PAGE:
Blinded By Science (Guitar Player 1993)

Oddly enough, Holdsworth became a musician almost by accident. "I had no desire to become a musician," he explains. "I was only interested in listening. When I started listening to saxophone players, I became interested in playing sax. My parents couldn’t afford to buy me one, so my father bought an acoustic guitar from my uncle. He left it lying around to see if I had any interest. Through time, I picked the thing up and tried to play it, and slowly I started to pick a few things up."

Holdsworth’s love of the saxophone never waned, so he attempted to emulate that sound with his guitar. "I tried to make electric guitar a non-percussive instrument, more like a horn. There’s something about the sound I wanted to hear that doesn’t happen naturally on the instrument. I’m constantly trying to refine my tone and make it better. Since recording The Wardenclyffe Tower I’ve made a lot of progress. I’m really happy with the way my guitar sounds right now."

Creating Imaginary Backdrops (Innerviews 1993)

Why did you decide to abandon it?



There’s a number of reasons, but the most important reason is that I was getting to a point where I was going to abandon playing the guitar altogether and only play the Synthaxe. I thought it was closer to what I wanted to do musically, in my head—sonically, the whole thing. With the Synthaxe, I could use it as a wind instrument. I used to use it with a breath controller—I could use it as the wind instrument I had always wanted to play since I was a kid. I didn’t have to deal with distortion and shaping a distorted guitar sound into something musical, which is a real challenge. It’s been one of the problems I have all of the time with the guitar—I want to make it sound more like a horn. But at the same time, the fact that you have to use any sort of distortion to get sustain is a kind of a catch-22. You have to use something you don’t want to use to get something that you want to use. I didn’t have any of those problems with the Synthaxe. It was really clear and really easy.



The fact that is has the keys as well as the strings —that was a stroke of genius for me. What I got afraid of is that I tried to keep in contact with them [Synthaxe Inc.] about any future things that they wanted to implement and Ideas that I had about modifications and improvements. The barrier broke down and in the end and right as it is—this moment—they don’t exist at all. There’s maybe two or three guys on the whole planet that could probably fix one. That got to be a really dangerous position to be in. If I quit guitar and got rid of them all and played only Synthaxe right now, then I’d be in real bad shape right now. And my worst fear came true, because a couple of months ago I sold both of my Synthaxes and thought "Well geez, I just have to get rid of them." And now over the last few weeks I’ve realized that I really miss them. I hooked up with this guy that bought one he never uses. He inherited some money and spent it on a Synthaxe and he decided he didn’t want to use it, so he knew that I played it and he tracked me down and he offered to sell it to me. I borrowed it from him to try it and there were two bad frets on the neck and I called some of the people that used to work at Synthaxe and try to find out what the possibilities of getting this malfunction fixed were and I’m still waiting to hear from one of the tech guys. So you can see, that’s a scary situation to be in if that was the only instrument I played!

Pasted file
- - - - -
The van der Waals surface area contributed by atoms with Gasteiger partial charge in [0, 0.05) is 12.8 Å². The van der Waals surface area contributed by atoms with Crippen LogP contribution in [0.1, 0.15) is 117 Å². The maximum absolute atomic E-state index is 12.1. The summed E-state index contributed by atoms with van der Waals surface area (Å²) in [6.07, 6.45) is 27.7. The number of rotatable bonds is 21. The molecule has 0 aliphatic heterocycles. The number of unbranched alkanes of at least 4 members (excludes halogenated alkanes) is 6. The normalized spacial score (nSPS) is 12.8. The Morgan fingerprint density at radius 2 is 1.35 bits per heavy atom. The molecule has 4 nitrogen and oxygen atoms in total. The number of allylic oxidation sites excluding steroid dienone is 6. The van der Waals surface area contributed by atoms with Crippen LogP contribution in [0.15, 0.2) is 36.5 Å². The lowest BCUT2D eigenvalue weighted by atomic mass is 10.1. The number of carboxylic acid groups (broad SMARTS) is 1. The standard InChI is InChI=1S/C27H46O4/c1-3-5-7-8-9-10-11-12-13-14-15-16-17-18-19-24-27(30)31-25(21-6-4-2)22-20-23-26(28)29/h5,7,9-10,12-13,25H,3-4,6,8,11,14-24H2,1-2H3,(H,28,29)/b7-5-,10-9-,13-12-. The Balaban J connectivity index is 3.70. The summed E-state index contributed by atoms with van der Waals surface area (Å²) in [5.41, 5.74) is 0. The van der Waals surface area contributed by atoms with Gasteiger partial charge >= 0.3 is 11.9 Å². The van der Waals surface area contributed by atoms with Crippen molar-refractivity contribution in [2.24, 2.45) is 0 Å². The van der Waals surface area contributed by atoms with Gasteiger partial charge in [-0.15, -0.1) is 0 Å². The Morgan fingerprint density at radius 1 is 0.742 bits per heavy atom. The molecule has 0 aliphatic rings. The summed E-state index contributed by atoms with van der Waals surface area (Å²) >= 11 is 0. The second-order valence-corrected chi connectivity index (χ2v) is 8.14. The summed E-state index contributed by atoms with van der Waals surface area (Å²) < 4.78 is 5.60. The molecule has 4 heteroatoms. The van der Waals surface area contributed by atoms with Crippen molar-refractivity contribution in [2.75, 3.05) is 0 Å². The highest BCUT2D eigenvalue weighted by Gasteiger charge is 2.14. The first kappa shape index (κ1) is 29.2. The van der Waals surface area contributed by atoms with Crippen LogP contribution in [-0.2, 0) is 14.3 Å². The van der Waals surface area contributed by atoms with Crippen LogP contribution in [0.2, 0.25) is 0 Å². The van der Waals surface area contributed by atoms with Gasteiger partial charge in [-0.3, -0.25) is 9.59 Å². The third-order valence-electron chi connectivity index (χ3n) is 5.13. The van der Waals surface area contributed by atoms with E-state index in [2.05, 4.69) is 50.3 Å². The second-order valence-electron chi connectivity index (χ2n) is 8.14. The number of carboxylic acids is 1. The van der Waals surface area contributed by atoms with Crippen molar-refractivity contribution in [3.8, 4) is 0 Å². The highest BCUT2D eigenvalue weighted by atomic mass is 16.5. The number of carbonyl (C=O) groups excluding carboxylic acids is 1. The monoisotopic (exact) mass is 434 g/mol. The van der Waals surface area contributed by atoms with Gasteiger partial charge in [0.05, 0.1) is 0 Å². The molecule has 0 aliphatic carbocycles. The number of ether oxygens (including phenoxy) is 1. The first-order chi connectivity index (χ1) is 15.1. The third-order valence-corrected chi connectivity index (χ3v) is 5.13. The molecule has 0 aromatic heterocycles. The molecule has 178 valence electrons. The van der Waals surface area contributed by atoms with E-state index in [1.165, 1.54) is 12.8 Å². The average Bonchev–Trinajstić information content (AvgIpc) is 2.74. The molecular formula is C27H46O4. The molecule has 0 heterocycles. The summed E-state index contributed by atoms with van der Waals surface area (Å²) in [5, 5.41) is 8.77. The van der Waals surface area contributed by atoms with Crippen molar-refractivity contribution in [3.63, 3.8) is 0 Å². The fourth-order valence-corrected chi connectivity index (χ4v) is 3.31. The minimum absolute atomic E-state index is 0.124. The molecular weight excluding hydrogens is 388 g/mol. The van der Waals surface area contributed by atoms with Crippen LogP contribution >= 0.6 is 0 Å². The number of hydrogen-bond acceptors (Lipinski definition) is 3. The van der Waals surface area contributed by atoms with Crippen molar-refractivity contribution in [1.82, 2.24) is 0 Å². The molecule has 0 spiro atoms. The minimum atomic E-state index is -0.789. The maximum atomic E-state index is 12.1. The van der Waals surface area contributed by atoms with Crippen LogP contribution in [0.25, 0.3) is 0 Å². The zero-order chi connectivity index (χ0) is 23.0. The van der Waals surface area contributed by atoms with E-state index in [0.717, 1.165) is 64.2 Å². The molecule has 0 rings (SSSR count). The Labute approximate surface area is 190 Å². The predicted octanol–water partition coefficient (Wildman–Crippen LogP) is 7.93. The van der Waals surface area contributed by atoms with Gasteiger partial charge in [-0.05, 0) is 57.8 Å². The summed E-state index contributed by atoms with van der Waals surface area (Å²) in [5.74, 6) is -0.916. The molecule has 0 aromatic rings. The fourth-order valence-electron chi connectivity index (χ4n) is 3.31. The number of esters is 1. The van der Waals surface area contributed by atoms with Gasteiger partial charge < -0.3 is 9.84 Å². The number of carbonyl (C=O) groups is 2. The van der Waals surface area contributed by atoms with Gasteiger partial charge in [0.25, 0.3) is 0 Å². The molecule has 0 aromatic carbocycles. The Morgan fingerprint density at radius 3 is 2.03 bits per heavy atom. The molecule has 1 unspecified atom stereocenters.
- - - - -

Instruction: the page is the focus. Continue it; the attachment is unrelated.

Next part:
DownBeat’s Final Interview with Allan Holdsworth (Downbeat 2017)

You wanted to take up a horn rather than guitar when you were younger. You really didn’t think of yourself as a guitar player. Do you still feel that way and why?



Pretty much. I just think of myself as a musician. I always think of an instrument as exactly that, it’s just a tool for you to try and express yourself. My dad was a fine pianist and he had a lot of great records and beautiful music.



I grew up listening to Ravel, Debussy, Bartók and jazz like Charlie Parker, Dizzy Gillespie, Cannonball Adderley, Charlie Christian and Django Reinhart. It was incredibly inspiring! And I was given a guitar and I said “What the hell is this?!”



Like I said, my dad was a piano player, and I tried that, but I just didn’t have the feel for it. I wanted to play a horn or violin because you could change the loudness or softness of a sound. With a percussive instrument like piano or guitar I didn’t think I could get the feel I wanted on it. But I tried the guitar and found myself trying to make it not sound like a guitar [laughs].



But eventually I fell in love with the guitar for other reasons. I played the violin for a couple years too but I missed playing chords. So I went back to the guitar and used distortion to sustain notes and make it do things it wouldn’t normally do. So, here I am playing the guitar… or trying to!

Guitar Like A '''saxophone''' (Guitar World 1987)

Holdsworth has added a breath controller apparatus to his SynthAxe. Basically a piece of thin tubing that hooks up to the unit and runs to his mouth, this breath controller allows Allan to literally blow the notes out of his instrument. With this bit of tubing, the guitarist’s guitar hero can finally become a saxophonist

...Where No Guitarist Has Gone Before... (Cymbiosis 1986)

Cymbiosis: I understand if your family could have afforded it you would have had a saxophone instead of a guitar when you were younger?



Holdsworth: Yeah, that’s what I really wanted—to play saxophone.



Cymbiosis: Why was that?



Holdsworth: Well, I just loved the saxophone. It was the sound. I think people are first attracted to music and then to specific sounds within it. I also liked violin later. But at the time I liked saxophone more, because it was on most of the records that my dad had. He was a jazz player and had a lot of jazz records.